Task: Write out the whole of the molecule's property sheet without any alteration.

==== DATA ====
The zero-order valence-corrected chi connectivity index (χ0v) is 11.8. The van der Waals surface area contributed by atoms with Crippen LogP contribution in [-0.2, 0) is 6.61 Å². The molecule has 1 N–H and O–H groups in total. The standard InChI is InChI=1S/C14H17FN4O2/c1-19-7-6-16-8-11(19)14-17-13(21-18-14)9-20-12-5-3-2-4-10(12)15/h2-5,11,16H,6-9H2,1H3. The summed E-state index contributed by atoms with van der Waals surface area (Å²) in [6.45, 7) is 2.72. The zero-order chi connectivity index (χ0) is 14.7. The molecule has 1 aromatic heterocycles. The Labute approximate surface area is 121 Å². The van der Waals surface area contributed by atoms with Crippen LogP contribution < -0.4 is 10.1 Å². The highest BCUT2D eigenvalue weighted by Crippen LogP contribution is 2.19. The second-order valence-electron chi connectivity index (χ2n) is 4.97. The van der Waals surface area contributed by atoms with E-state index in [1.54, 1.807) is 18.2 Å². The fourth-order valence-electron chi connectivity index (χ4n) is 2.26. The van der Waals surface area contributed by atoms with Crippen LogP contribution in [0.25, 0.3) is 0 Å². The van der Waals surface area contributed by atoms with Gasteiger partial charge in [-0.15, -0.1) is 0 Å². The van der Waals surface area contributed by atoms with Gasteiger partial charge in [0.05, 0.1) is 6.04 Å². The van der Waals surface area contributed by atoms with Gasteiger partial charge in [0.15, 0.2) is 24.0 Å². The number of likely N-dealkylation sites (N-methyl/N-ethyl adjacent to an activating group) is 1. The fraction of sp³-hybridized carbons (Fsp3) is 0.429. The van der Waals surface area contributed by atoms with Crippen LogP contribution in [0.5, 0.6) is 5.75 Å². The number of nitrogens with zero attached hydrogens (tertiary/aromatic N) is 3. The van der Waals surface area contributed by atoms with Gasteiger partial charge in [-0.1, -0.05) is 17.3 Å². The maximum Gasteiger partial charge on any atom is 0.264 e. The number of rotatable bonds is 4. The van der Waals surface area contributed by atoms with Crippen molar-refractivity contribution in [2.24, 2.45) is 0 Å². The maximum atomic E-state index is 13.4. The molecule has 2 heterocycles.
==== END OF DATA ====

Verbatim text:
The zero-order valence-corrected chi connectivity index (χ0v) is 11.8. The van der Waals surface area contributed by atoms with Crippen LogP contribution in [-0.2, 0) is 6.61 Å². The molecule has 1 N–H and O–H groups in total. The standard InChI is InChI=1S/C14H17FN4O2/c1-19-7-6-16-8-11(19)14-17-13(21-18-14)9-20-12-5-3-2-4-10(12)15/h2-5,11,16H,6-9H2,1H3. The summed E-state index contributed by atoms with van der Waals surface area (Å²) in [6.45, 7) is 2.72. The zero-order chi connectivity index (χ0) is 14.7. The molecule has 1 aromatic heterocycles. The Labute approximate surface area is 121 Å². The van der Waals surface area contributed by atoms with Crippen LogP contribution < -0.4 is 10.1 Å². The highest BCUT2D eigenvalue weighted by Crippen LogP contribution is 2.19. The second-order valence-electron chi connectivity index (χ2n) is 4.97. The van der Waals surface area contributed by atoms with E-state index in [1.54, 1.807) is 18.2 Å². The fourth-order valence-electron chi connectivity index (χ4n) is 2.26. The van der Waals surface area contributed by atoms with Crippen LogP contribution in [0.25, 0.3) is 0 Å². The van der Waals surface area contributed by atoms with Gasteiger partial charge in [-0.15, -0.1) is 0 Å². The van der Waals surface area contributed by atoms with Gasteiger partial charge in [0.05, 0.1) is 6.04 Å². The van der Waals surface area contributed by atoms with Gasteiger partial charge in [0.15, 0.2) is 24.0 Å². The number of likely N-dealkylation sites (N-methyl/N-ethyl adjacent to an activating group) is 1. The fraction of sp³-hybridized carbons (Fsp3) is 0.429. The van der Waals surface area contributed by atoms with Crippen LogP contribution in [0.5, 0.6) is 5.75 Å². The number of nitrogens with zero attached hydrogens (tertiary/aromatic N) is 3. The van der Waals surface area contributed by atoms with Gasteiger partial charge in [-0.1, -0.05) is 17.3 Å². The maximum Gasteiger partial charge on any atom is 0.264 e. The number of rotatable bonds is 4. The van der Waals surface area contributed by atoms with Crippen molar-refractivity contribution in [2.24, 2.45) is 0 Å². The maximum atomic E-state index is 13.4. The molecule has 2 heterocycles.